Assign a Keyboard Shortcut to the Macro

I put this macro in my Personal Macro Workbook, and assign a keyboard shortcut to it.   You can copy & paste the code above and put it in your Personal Macro Workbook or put it in an add-in file.

I use Ctrl+Shift+G as the keyboard shortcut to run the macro.  Since Ctrl+G is the macro to open the Go To window, it is easy for me to remember Ctrl+Shift+G to run the macro to jump to a row or column.

You can use any keyboard shortcut you want though.  It does not have to be Ctrl+Shift+G for this to work.

How to Assign a Keyboard Shortcut to a Macro View Tab

Here are the instructions from the image above on how to assign a keyboard shortcut to a macro.

  1. Select the View Tab in the Ribbon.
  2. Click the Macros Button.
  3. Select the file the macro is stored in.
  4. Select the macro from the list.
  5. Click the Options… button.
  6. Hold Shift and type the letter of the shortcut key.
  7. Press OK.

Now every time you press your keyboard shortcut, the macro will run and the InputBox will appear.

Checkout my article and video series on how to create your personal macro workbook for more info on how to implement this macro.

If you are using my Paste Buddy or Formatting Shortcuts Add-ins, then you might be using this shortcut key for something else.  So check that they do not interfere with any other macros or add-ins you have running.

We Don't Lose the Undo History

One nice part about this macro is that you do NOT lose the undo history when you run it.  The macro is just using the Select method.  Since the Select method does not make any changes to the workbook that are stored in the undo stack, the undo history is NOT cleared when you run this macro.

Undo History Remains After Running the JumpTo Macro

In my previous post I wrote about why to avoid overusing the Select method in your macros.  But as we can see from this macro, there are definitely times when we can use Select to our advantage.  I guess I felt bad and needed to give Select some love… 😉

Other Ways to Jump?

This macro saves me a ton of time!  If you are ever sharing your screen in an online meeting, your coworkers will be saying, “hey, how did you do that???”, after they see you use this. 🙂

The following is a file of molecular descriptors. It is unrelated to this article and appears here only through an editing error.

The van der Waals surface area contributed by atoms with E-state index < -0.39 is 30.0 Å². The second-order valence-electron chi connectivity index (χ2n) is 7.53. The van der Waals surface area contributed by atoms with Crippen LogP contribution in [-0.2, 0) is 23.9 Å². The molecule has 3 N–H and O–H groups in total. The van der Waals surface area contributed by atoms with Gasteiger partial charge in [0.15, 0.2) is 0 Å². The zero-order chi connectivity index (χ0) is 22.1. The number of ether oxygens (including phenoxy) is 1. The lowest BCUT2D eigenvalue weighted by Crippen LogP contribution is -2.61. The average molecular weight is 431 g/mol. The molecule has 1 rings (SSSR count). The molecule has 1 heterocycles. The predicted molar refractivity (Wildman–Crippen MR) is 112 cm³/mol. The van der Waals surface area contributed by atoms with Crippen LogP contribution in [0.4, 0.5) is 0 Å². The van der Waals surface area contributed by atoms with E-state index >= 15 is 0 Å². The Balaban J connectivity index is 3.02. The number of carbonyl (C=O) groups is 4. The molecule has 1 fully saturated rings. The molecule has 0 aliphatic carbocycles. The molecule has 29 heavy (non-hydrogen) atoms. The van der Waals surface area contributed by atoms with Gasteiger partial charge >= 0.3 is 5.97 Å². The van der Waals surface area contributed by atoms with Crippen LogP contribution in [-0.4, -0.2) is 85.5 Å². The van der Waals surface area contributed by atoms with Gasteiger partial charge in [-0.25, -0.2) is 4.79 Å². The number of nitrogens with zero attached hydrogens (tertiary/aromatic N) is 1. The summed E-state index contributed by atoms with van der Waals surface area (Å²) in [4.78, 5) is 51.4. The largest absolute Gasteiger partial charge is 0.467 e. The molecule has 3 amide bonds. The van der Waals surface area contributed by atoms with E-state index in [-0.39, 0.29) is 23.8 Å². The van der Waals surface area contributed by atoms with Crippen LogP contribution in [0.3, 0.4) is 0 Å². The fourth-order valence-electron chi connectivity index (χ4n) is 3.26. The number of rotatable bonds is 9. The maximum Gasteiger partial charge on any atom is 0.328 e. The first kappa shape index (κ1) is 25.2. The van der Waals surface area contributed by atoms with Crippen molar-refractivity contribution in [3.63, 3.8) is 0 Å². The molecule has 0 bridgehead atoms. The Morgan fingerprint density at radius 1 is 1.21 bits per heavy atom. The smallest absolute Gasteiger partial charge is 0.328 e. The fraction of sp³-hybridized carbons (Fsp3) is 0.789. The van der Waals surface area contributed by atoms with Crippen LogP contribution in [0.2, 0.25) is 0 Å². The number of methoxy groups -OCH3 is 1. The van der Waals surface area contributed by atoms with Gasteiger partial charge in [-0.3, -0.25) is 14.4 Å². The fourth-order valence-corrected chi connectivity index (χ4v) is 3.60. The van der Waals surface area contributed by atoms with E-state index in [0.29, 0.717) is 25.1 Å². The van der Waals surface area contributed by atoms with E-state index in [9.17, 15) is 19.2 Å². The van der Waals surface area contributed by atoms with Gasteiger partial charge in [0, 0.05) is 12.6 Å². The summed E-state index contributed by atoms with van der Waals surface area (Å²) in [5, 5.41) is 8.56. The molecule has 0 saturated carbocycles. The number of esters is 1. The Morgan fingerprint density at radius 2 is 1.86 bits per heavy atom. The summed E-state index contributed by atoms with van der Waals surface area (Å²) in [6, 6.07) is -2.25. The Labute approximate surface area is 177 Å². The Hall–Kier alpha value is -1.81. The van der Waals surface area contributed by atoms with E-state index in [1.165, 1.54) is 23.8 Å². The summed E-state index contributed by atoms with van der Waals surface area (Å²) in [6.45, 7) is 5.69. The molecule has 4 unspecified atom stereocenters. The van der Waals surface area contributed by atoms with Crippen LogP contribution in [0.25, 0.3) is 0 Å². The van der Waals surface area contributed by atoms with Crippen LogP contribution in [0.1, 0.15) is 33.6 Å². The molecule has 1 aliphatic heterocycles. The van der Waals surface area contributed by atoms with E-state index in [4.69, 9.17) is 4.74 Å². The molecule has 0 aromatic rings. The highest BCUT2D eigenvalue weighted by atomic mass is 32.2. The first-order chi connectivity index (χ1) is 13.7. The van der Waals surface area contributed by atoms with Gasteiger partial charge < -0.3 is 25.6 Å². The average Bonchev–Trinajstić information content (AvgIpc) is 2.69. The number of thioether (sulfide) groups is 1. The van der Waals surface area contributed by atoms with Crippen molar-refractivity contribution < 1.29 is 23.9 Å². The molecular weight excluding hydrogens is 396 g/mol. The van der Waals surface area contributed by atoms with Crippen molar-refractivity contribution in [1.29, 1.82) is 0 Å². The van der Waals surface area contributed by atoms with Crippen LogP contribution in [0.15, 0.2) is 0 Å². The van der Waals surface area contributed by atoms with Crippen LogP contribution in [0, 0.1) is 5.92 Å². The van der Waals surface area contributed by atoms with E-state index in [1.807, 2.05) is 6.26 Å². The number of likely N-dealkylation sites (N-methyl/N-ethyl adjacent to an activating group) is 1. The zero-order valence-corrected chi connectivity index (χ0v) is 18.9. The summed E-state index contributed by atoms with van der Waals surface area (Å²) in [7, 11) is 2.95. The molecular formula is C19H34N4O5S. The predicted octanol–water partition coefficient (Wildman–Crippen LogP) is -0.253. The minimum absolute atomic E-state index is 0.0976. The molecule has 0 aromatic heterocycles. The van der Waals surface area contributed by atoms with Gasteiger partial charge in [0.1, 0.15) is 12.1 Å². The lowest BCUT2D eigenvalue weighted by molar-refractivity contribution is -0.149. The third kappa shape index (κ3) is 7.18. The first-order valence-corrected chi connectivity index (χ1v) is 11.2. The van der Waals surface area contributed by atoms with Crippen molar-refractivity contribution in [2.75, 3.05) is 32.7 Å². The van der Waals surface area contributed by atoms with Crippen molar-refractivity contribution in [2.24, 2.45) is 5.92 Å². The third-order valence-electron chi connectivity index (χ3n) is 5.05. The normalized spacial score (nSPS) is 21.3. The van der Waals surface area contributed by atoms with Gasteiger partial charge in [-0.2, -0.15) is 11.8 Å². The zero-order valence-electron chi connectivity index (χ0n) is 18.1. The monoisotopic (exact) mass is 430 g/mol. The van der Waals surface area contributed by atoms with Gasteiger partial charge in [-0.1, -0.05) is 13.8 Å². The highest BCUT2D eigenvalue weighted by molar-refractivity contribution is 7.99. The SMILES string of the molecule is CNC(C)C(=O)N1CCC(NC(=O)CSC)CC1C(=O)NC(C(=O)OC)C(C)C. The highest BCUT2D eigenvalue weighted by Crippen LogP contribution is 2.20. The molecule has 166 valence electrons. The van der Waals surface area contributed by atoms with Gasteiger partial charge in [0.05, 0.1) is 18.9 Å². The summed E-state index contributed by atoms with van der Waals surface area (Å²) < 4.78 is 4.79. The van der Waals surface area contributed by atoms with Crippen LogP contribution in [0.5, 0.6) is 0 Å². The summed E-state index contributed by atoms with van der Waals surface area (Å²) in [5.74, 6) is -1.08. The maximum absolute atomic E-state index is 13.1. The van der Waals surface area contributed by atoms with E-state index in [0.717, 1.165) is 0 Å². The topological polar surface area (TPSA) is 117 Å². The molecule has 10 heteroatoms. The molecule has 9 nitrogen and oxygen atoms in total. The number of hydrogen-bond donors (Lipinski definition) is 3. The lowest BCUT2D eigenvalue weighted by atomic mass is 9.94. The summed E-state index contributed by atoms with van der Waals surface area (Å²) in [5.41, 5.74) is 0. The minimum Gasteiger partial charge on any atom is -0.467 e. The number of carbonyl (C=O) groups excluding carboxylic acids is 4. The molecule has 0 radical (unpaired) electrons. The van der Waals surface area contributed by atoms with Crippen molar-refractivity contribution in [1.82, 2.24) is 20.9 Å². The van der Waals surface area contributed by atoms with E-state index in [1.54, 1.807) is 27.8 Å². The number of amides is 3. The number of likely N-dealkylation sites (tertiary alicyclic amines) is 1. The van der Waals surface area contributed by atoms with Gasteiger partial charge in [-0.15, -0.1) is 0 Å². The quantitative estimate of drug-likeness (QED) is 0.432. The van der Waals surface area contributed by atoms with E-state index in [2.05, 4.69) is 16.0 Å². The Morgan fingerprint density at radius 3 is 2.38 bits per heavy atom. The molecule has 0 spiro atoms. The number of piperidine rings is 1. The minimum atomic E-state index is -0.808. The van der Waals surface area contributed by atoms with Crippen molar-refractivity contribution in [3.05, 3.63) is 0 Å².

My Tab Hound Add-in take this same principal to the worksheet level.  Tab Hound allows you to quickly type a search for a sheet name, and jump right to it.

Tab Hound Window v1 - Search Feature

How else can we enhance this macro or navigation through the worksheet/workbook?  Please leave a comment below with any questions or suggestions.

Please share
Jon Acampora

Welcome to Excel Campus! I am excited you are here. My name is Jon and my goal is to help you learn Excel to save time with your job and advance in your career. I've been an avid Excel user and VBA developer for 10+ years. I am also a Microsoft MVP. I try to learn something new everyday, and want to share this knowledge with you to help you improve your skills. When I'm not looking at spreadsheets, I get outdoors and surf. :) more about me

Click Here to Leave a Comment Below 22 comments
Wayne - November 12, 2017

On a BOQ I have many diffrent areas I claim on diffrent sheets how do i stay on one nr when moving between sheets?

Jen - November 3, 2017

I have a huge spreadsheet with a few data headers that I would like to jump to for easy access – is there a Macro that I could use that would give me the data headers as a choice and then jump to the one I choose? TY in adavance

Nigel Holder - October 11, 2017

I have a large spreadsheet with every day in the year in the top row.
How can I jump to today’s date quickly using a keyboard shortcut? Thanks!

Don Anderson - July 11, 2017


Great piece of vba code! But of course I would like to modify it a little 🙂
How can I avoid the input box and just use the results of cell A2 in Sheet1 to ‘JumpTo’ a row in Sheet1 Col A2:A400? Cell A2 in Sheet1 contains a list of names that are from Sheet2 A1:A39 (dynamic list). And the rows of data that I want to match A2 to are in Sheet1 A6:A400.


Pandu - June 12, 2017